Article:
Lisa Zenzen Baker, 1961-2003


Friday, December 12, 2008

Closing argument

The case against Steve Coffey

“Ladies and Gentlemen:

“You have heard the facts in this case of alleged misconduct against Stephen Coffey, Esq., Brendan Tully, Esq. and the law firm of O’Connell & Aronowitz.

“The case in question is a medical malpractice/wrongful death action against Samaritan Hospital of Troy and other defendants. This lawsuit is currently active in state Supreme Court in Saratoga County. It's about the treatment given to my wife, Lisa, who suffered from insulin-dependent diabetes and who died three weeks after she was found in her hospital bed near death and – according to Samaritan’s own records – with a blood sugar level at almost zero.

“ I am now conducting the case without legal representation.

“You have heard how in August 2006, Mr. Coffey of O’Connell & Aronowitz contacted me and offered to review the case – which had been abandoned by another attorney – but that in fact, as I allege, his intention was to get it dismissed for failure to prosecute.

“As is demonstrated in the documents presented to you, the Court had given me a limited time to find another attorney or proceed on my own. After asking for and being paid $1,500 for an expert’s assessment of the medical file, Mr. Coffey informed me in writing that he had complied with a verbal directive from the Court that he formally request an extension of the stay and that he inform the defendants in writing of his request.

“However, as you saw, he later admitted in writing that at the time he sent that letter he had not made any written request to the Court or contacted the defendants’ attorneys.

"Mr. Coffey also said he would need to examine my former attorney's file on the case.

"He didn't do that either.

“Between getting the money for the expert review and the expiration of the stay, Mr. Tully ignored repeated and increasingly urgent e-mails and phone message from me. It is clear the two of them were trying to run out the clock.

“When the stay expired, the defendants’ attorneys filed a motion for dismissal. This was denied after I served an affidavit in opposition, an affidavit Mr. Tully, just before the deadline, tried to dissuade me from filing.

“The Court, in its decision extending the stay, ordered me to pay $300 costs to the defendants’ attorneys for the unnecessary motion.

“I paid the money to the attorneys. Mr. Coffey said he would reimburse me but he did not do so until after I sued him in Small Claims Court, went to a trial and then threatened to enforce the judgment I obtained from the Court.

“And Mr. Coffey later admitted in a response to a discovery demand that no expert's review was done in the three months the medical records were in his possession .

“That was the initial complaint. But it didn’t end there. There is also the evidence that O’Connell & Aronowitz and Mr. Coffey himself had an clear conflict of interest that would have precluded the firm from even considering taking my case.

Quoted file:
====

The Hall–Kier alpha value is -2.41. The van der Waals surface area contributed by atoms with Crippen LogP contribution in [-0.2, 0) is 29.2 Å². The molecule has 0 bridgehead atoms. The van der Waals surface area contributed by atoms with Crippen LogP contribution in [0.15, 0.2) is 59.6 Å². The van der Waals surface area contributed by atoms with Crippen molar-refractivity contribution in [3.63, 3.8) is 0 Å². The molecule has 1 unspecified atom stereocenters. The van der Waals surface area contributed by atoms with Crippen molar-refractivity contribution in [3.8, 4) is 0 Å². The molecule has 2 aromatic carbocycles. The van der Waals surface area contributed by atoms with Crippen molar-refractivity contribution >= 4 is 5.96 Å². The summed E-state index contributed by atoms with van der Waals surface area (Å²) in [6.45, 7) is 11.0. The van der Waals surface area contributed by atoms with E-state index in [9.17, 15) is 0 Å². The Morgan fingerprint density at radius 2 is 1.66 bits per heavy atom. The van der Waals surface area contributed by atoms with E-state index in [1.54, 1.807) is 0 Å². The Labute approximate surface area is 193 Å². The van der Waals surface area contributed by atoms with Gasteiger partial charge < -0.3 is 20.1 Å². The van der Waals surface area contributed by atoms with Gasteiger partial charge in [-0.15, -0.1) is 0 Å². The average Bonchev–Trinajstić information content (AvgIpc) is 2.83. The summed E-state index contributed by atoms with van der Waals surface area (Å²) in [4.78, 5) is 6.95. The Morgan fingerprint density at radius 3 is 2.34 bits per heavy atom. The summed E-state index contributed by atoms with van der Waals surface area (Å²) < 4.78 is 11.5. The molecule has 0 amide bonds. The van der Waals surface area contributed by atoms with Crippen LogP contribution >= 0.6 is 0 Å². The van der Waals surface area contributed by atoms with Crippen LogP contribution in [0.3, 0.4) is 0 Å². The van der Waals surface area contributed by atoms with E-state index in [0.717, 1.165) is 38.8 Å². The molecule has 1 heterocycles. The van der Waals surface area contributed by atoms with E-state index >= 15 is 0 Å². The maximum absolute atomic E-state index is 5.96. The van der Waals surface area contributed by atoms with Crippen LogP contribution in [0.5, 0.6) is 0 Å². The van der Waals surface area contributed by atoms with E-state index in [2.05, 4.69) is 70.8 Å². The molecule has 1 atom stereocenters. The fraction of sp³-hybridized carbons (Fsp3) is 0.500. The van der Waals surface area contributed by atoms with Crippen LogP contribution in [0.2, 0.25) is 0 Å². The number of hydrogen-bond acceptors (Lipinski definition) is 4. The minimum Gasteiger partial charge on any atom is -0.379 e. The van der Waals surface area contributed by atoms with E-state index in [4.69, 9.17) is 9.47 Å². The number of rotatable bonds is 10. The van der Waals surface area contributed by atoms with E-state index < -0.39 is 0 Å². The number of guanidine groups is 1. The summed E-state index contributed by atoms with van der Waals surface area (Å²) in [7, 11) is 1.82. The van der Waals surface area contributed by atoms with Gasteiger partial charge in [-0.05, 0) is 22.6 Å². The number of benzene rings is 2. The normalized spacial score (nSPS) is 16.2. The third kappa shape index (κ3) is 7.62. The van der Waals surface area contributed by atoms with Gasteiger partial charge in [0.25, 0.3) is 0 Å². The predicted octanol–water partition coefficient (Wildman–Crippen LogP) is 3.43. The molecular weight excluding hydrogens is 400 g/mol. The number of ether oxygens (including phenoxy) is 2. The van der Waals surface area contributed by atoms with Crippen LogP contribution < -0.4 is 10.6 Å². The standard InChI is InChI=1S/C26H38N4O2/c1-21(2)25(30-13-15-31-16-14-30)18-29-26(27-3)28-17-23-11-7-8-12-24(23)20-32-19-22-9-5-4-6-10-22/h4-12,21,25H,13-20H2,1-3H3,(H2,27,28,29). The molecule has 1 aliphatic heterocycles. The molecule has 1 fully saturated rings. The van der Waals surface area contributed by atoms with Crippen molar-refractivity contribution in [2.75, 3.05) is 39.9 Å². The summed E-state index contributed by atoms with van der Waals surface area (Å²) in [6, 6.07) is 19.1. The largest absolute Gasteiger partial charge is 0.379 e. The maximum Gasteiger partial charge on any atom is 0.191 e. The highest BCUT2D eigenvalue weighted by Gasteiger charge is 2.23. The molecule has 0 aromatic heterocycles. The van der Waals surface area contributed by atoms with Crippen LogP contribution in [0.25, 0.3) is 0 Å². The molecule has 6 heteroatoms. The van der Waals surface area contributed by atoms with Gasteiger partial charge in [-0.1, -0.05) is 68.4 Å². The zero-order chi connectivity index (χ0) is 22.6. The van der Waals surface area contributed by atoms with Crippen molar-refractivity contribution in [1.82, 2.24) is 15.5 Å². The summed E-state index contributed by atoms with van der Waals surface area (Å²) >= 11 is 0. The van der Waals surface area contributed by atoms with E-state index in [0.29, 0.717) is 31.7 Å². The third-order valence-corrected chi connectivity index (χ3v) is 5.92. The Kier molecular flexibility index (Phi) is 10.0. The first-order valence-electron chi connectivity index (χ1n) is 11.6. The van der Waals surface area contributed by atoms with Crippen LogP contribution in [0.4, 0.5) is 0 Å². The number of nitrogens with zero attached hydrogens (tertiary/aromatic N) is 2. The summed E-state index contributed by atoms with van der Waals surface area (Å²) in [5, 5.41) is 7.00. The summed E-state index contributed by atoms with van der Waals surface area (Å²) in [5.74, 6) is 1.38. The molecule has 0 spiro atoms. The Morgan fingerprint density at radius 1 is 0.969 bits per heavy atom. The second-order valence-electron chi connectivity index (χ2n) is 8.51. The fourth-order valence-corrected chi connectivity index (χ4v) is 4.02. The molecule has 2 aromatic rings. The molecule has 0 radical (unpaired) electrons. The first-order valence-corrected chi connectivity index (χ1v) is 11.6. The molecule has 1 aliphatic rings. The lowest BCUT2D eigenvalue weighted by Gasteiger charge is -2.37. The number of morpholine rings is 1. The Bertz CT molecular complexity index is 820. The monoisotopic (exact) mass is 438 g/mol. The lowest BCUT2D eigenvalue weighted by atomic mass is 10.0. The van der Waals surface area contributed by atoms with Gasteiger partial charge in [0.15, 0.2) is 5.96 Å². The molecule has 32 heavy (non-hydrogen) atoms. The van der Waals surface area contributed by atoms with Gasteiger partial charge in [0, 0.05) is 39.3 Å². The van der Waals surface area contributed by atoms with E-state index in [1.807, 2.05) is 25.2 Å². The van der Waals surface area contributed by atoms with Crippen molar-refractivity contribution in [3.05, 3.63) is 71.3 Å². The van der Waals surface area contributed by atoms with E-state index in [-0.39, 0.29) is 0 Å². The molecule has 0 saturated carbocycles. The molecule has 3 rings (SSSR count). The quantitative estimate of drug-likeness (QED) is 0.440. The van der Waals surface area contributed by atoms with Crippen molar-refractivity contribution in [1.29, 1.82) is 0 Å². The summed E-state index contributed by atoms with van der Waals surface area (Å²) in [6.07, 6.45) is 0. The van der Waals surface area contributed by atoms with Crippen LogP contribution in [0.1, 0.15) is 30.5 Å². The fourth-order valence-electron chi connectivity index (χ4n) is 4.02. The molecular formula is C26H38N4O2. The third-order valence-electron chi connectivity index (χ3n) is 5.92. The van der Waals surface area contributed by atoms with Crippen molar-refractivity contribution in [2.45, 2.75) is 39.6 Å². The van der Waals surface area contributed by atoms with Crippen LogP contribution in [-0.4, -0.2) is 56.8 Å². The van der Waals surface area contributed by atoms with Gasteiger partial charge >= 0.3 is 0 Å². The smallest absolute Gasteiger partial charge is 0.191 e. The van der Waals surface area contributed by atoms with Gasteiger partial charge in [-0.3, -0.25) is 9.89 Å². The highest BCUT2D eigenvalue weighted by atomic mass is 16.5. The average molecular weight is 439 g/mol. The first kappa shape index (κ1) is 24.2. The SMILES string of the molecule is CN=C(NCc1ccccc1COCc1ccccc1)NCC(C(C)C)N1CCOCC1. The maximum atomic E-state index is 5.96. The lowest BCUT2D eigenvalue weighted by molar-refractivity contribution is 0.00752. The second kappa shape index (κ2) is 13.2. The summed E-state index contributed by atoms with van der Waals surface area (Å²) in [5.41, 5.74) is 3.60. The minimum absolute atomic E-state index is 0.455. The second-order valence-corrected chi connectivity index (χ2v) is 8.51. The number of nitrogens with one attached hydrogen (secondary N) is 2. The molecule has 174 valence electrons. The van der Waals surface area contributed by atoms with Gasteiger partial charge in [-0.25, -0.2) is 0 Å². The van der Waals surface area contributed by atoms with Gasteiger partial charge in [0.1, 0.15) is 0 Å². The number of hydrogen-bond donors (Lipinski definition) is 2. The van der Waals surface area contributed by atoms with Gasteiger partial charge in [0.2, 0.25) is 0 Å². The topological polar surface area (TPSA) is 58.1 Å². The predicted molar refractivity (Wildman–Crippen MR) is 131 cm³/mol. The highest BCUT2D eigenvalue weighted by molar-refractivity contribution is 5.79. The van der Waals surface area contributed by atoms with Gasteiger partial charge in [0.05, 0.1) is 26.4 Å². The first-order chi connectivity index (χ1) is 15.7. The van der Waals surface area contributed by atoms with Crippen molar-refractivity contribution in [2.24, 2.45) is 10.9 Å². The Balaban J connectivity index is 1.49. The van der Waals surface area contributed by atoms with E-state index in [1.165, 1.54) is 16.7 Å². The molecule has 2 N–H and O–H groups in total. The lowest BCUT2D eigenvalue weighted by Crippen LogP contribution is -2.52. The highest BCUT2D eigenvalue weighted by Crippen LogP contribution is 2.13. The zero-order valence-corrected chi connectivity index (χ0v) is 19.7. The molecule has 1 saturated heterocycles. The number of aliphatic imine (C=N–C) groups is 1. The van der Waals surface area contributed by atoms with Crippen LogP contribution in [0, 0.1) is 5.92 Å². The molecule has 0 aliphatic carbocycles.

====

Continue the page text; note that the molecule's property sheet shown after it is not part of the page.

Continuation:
“ I direct your attention to a press release distributed by O’Connell & Aronowitz in October 2007 that announces the formation of a unit within the firm to represent hospitals in matters related to Medicare and Medicaid.

“Based on statements made on a local radio station by Mr. Coffey and other members of O’Connell & Aronowitz, it is clear that the firm’s plans for this new unit were in place before Mr. Coffey contacted me in August 2006 and offered to review my case against Samaritan Hospital.

“This, of course, would be a serious violation of ethical standards and further evidence that the intention of Mr. Coffey and Mr. Tully was to have my claims against Samaritan Hospital dismissed.

“As you have seen, on the Web site the firm lists the Healthcare Association of New York as a client. This association represents more than five hundred healthcare facilities in the state, including Northeast Health, Inc., the company that owns Samaritan Hospital.

“Further, a search of online court records in Albany and Rensselaer counties has produced no indication that O’Connell & Aronowitz has represented any party in any action against Northeast Health, Inc. or the entities it owns.

“Instead the evidence shows that the firm is in fact representing the interests of the defendants in my action and was planning to do so at the time Mr. Coffey contacted me, ostensibly to review my case.

“I ask that you, the members of this panel, impose upon Mr. Coffey, Mr. Tully and the law firm of O’Connell & Aronowitz a penalty appropriate for the outrageous and unethical conduct alleged in this complaint.

“Thank you.”

(Last month, the Committee on Professional Standards, after a six-month "inquiry" said in a one-sentence letter that there was "no basis for a finding of misconduct" against the lawyers. This determination is apparently standard in 97 percent of complaints filed with this committee. And if the attorney is prominent or well connected, the chance of disciplinary action is zero.

Stephen Coffey is, of course, very well known. He is also vice chairman of the Commission on Judicial Conduct, which disciplines judges.